In 2004, Northrup Grumman, a global defense and technology company providing systems, products and solutions in information and services, electronics, aerospace and shipbuilding to government and commercial customers,*fn5 requested that Wall join its team as a subcontractor to compete for a bid for a contract to work on the Naval Sea Systems Command of the United States Navy (the "NAVSEA" contract). (Plaintiff's Facts at ¶ 7). Wall provided input to Northrup Grumman for submission of the bid for the NAVSEA contract and Northrup Grumman submitted its bid with BESCorp as a subcontractor. (Plaintiff's Facts at ¶ 7). Simpler also submitted a bid for the NAVSEA contract through the VSE Corporation as a primary contractor. (Plaintiff's Factsat ¶ 8). The NAVSEA contract was awarded to Northrup Grumman, with BESCorp as its sub-contractor. (Plaintiff's Facts at ¶ 9).

Simpler alleges that, following the award of the NAVSEA contract to Northrup Grumman and BESCorp, Wall and BESCorp provided various presentations and written materials to NAVSEA and Northrup Grumman in connection with BESCorp's consulting services. (Complaint at ¶ 28). Simpler alleges that these materials included multiple pages copied or derived from documents owned and copyrighted by Simpler. (Complaint at ¶ 28). Further, Simpler alleges that such presentations and materials were identical or substantially similar to documents owned and copyrighted by Simpler. (Complaint at ¶ 37). Defendants generally deny such facts in their Answer and Affirmative Defenses. (Docket No. 50 at ¶¶ 28, 37).

The documents at issue are contained in Appendices K and O to Plaintiff's Memorandum of Law in Support of Motion for Summary Judgment on Counts I, II, IV and VI of the First Amended Complaint (Docket No. 38 at p. 25; Docket No. 58 at p. 19). Appendix K contains slides created by Wall that were incorporated into a NAVSEA training module titled "Transforming Value Stream." (Plaintiff's Facts at ¶ 40, 45, 47; Appendix K; Defendants' Facts at ¶ 42). Appendix O contains slides created by Wall that were incorporated into a document entitled "Executive Planning Session." (Plaintiff's Facts at ¶ 48; Appendix O). Simpler alleges that the images contained in Appendices K and O are the property of Simpler. (Plaintiff's Facts at ¶¶ 42, 45, 47, 50). Defendants deny that these images are the property of Simpler. (Defendants' Facts at ¶¶ 42, 45, 47, 50).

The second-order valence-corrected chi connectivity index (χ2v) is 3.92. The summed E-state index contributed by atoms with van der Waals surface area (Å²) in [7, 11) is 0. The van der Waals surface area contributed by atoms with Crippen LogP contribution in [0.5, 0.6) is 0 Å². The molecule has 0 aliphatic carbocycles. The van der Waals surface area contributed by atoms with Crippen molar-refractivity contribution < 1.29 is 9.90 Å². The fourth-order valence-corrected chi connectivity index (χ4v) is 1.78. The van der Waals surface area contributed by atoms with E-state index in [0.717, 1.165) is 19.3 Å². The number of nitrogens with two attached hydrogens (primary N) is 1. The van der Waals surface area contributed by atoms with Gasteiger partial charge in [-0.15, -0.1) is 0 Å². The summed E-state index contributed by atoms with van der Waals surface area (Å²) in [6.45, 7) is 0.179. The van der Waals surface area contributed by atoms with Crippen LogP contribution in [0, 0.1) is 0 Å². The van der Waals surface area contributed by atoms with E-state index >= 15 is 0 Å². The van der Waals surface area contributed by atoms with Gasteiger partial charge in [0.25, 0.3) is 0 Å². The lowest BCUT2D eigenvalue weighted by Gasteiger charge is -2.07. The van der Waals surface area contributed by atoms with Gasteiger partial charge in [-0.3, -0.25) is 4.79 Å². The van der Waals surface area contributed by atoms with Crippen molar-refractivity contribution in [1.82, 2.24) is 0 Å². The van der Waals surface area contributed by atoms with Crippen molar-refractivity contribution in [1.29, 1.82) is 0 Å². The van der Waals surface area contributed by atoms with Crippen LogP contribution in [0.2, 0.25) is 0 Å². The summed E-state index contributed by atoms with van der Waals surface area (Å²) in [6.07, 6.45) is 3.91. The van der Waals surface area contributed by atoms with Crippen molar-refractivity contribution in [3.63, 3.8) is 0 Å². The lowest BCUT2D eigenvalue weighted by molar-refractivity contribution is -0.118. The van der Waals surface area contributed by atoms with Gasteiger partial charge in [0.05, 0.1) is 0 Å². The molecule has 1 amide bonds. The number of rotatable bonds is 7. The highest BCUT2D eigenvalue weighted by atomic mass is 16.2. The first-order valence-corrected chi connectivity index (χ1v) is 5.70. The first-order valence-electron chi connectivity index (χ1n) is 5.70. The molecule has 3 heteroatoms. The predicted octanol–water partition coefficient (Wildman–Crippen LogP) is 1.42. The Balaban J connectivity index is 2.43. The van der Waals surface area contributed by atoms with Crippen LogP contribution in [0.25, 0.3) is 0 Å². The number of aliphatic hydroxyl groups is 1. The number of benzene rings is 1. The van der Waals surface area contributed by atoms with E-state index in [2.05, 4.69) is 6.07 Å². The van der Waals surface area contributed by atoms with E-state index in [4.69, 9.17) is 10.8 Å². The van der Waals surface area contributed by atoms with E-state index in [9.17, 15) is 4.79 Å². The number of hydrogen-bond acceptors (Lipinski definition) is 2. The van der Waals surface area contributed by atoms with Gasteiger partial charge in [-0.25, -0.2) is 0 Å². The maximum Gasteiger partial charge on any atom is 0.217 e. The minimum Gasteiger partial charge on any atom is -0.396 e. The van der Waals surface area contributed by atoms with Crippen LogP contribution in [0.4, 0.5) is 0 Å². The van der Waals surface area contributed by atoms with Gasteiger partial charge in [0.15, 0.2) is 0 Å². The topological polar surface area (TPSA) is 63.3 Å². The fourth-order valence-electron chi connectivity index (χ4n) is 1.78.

Instead, Defendants argue that the images contained in Appendices K and O were provided by Wall, within the scope of his employment with Simpler, to numerous government installations without limited or restricted rights legends affixed thereto. (Defendants' Facts at ¶¶ 42, 45, 47, 50). Additionally, Defendants argue that Simpler did not execute a Notice of Limited or Restricted Rights related to any of the photographs. (Defendants' Facts at ¶ 42). Finally, Wall testified in his deposition that he does not know the source of the images contained on pages 18 and 107 of Appendix K. (Plaintiff's Facts at ¶ 41, 44). The parties do not appear to dispute that Defendants copied the documents at issue.

In addition, Simpler alleges that Defendants made certain misrepresentations in a brochure for BESCorp. (Plaintiff's Facts at ¶¶ 63, 64). Defendants deny that the brochure contains misrepresentations. (Defendants' Facts at ¶¶ 63, 64). Specifically, Simpler alleges that Defendants made the following misrepresentations:

1. The BESCorp brochure contains quotations from Major General Dennis Haines and General Paul Kern referring to certain work. (Plaintiff's Facts at ¶ 63). Simpler alleges that the work referred to in these quotations was performed by Simpler, not BESCorp. (Plaintiff's Facts at ¶ 63). Defendants deny these allegations, stating that the quotations at issue referred to improvements made by the government and do not refer to work performed by either Simpler or BESCorp. (Defendants' Facts at ¶ 63).

2. The BESCorp brochure provides that Royal Air Force Harrier ("Harrier") achieved 100:1 first year return on investment. (Plaintiff's Facts at ¶ 64). Defendants admit that Harrier was not a BESCorp client. (Plaintiff's Facts at ¶ 66).

3. The BESCorp brochure provides that several BESCorp clients are the recipients of the Shingo Prize Award for Excellence in Manufacturing. (Plaintiff's Facts at ¶ 64). Simpler alleges, and Defendants deny, that no BESCorp client has ever won the Shingo Prize. (Plaintiff's Facts at ¶ 68; Defendants' Facts at ¶68). Defendants argue that the U.S. Air Force is a BESCorp client, and has won the Shingo Prize. (Defendants' Facts at ¶ 68).

4. The BESCorp brochure contains two photographs of the Royal Air Force Base in Cottesmore. (Plaintiff's Facts at ¶ 64). The parties agree that the Royal Air Force Base in Cottesmore is a Simpler client, however, Defendants deny that it is exclusively a Simpler client. (Plaintiff's Facts at ¶ 67; Defendants' Facts at ¶ 67).

III. Standard of Review